Rs 50 lakh for scientist hounded in spy case
SC sends message that malicious prosecution won't be tolerated
- Published 15.09.18
New Delhi: The Supreme Court on Friday awarded Rs 50 lakh as compensation to former Isro scientist S. Nambi Narayanan, arrested by Kerala police in an alleged espionage case in 1994, to send a strong message that "malicious prosecution" would not be tolerated.
The court also set up a committee headed by former Supreme Court judge D.K. Jain to determine the appropriate disciplinary action against the officers who investigated the case - S. Vijayan, the then inspector, special branch, Thiruvananthapuram city; K.K. Joshwa, the then deputy superintendent, CB CID, Thiruvananthapuram; and S. Siby Mathews, the then DIG (Crimes) of the special investigation team.
A bench of Chief Justice Dipak Misra and Justices A.M. Khanwilkar and D.Y. Chandrachud clarified that the Rs 50 lakh compensation would be separate from the Rs 1-crore defamation suit Narayanan had filed in a Kerala civil court, which is pending.
The verdict came on an appeal by Narayanan challenging a 2015 judgment of Kerala High Court refusing to order disciplinary action against the police officers for falsely implicating him and other accused.
The CBI, which had earlier investigated the matter, had said in a report that no case was made against Narayanan and others. It had recommended disciplinary action against the responsible police officers for malicious prosecution and custodial torture.
"Keeping in view the report of the CBI... suitable compensation has to be awarded, without any trace of doubt, to compensate the suffering, anxiety and the treatment by which the quintessence of life and liberty under Article 21(personal life and liberty) of the Constitution withers away," the apex court said.
"We think it appropriate to direct the State (to pay) a sum of Rs. 50 lakhs towards compensation to the appellant and, accordingly, it is so ordered. The said amount shall be paid within eight weeks by the State. We hasten to clarify that the appellant, if so advised, may proceed with the civil suit wherein he has claimed more compensation. We have not expressed any opinion on the merits of the suit," the Chief Justice, writing the judgment, said.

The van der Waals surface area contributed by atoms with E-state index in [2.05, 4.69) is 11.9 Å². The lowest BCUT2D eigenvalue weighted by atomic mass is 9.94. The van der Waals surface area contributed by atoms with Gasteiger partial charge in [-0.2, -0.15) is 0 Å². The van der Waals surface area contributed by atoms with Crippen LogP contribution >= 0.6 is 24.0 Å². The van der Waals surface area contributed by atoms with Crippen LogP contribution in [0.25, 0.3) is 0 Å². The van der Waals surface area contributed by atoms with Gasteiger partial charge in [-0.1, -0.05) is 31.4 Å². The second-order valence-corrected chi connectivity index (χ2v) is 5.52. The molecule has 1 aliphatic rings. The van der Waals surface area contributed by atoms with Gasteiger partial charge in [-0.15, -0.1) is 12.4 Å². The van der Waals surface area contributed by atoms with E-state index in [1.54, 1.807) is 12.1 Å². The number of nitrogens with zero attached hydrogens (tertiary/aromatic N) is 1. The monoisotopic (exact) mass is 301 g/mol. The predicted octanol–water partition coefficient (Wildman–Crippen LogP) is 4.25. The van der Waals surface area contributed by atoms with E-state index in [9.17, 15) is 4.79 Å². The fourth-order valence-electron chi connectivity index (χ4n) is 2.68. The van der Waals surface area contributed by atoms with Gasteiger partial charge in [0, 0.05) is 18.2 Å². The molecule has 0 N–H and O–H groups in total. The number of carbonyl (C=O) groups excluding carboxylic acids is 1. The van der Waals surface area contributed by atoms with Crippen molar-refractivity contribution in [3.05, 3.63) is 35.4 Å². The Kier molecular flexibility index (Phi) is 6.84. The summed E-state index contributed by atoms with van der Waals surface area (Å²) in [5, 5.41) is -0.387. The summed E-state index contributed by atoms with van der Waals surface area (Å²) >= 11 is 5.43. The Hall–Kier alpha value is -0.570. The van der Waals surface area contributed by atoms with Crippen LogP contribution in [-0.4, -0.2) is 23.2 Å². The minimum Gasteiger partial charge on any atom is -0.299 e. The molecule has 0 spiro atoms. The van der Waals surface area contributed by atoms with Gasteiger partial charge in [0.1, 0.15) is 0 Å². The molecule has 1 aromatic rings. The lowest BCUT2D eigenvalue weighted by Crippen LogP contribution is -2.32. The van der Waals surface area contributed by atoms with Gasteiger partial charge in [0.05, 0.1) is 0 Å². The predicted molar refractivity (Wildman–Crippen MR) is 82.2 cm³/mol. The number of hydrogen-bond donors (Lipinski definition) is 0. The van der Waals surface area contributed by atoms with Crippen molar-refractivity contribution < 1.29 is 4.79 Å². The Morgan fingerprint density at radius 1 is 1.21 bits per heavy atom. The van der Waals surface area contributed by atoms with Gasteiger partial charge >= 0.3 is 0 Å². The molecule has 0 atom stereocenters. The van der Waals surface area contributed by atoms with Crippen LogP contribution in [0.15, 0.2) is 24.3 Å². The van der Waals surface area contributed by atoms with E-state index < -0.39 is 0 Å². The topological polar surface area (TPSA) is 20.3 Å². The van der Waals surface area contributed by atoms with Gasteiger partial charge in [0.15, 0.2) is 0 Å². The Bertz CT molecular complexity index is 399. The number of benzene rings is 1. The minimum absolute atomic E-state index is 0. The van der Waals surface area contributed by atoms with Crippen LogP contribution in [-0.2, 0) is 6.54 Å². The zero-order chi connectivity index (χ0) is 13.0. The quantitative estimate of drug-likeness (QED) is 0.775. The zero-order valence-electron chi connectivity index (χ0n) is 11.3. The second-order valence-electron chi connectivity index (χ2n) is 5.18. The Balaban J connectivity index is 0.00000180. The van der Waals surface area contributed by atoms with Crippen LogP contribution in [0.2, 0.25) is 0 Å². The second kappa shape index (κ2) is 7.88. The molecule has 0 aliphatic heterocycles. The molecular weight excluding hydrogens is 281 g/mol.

In January 1994, an FIR was registered at Vanchiyoor police station against Mariam Rasheeda, a Maldivian national, under Section 14 of the Foreigners Act, 1946 and paragraph 7 of the Foreigners Order for alleged espionage activities.
In November that year, cases under the Official Secrets Act were registered, and scientists D. Sasikumaran and Narayanan were arrested along with another Maldivian national Fousiya Hasan. That December, the CBI took over the case on a request from the state government.
After the CBI reported that the allegations were not proved, the trial court discharged all the accused in May 1996. But the following month, the Kerala government decided to get the police to re-investigate. Narayanan challenged this notification, which was quashed by the Supreme Court. In his appeal Naryanan who during the hearing personally appeared in the case and was also represented by a senior advocate argued that the prosecution had a catastrophic effect on his service career as a leading and renowned scientist at ISRO, smothering his career, lifespan, savings, honour, academic work as well as self-esteem. The arrest and incarceration for nearly 50 days had devastated the peace of his entire family.Upholding his plea, the apex court said: "We are of the view that the appellant was arrested and he has suffered custody for almost fifty days.
"... entire prosecution initiated by the State police was malicious and it has caused tremendous harassment and immeasurable anguish to the appellant. It is not a case where the accused is kept under custody and, eventually, after trial, he is found not guilty.
"The State police was dealing with an extremely sensitive case and after arresting the appellant and some others, the State, on its own, transferred the case to the Central Bureau of Investigation," Justice Misra said.
The apex court said there can be no scintilla of doubt that the appellant, a successful scientist having national reputation, has been compelled to undergo immense humiliation.
"The lackadaisical attitude of the State police to arrest anyone and put him in police custody has made the appellant to suffer the ignominy. The dignity of a person gets shocked when psycho-pathological treatment is meted out to him.
"A human being cries for justice when he feels that the insensible act has crucified his self-respect. That warrants grant of compensation under the public law remedy. We are absolutely conscious that a civil suit has been filed for grant of compensation. That will not debar the constitutional court to grant compensation taking recourse to public law. The Court cannot lose sight of the wrongful imprisonment, malicious prosecution, the humiliation and the defamation faced by the appellant," the bench said while awarding Rs 50 lakh compensation.
While appointing the committee headed by Justice D.K. Jain, for suggesting disciplinary action against the three cops, the apex court asked the central government and the state to nominate one officer each from their respective sides.
The Committee shall meet at Delhi and function from Delhi. However, it has option to hold meetings at appropriate place in the State of Kerala, the court said adding Justice D.K. Jain shall be the Chairman of the Committee and the Central Government shall bear all expenses incurred by the committee.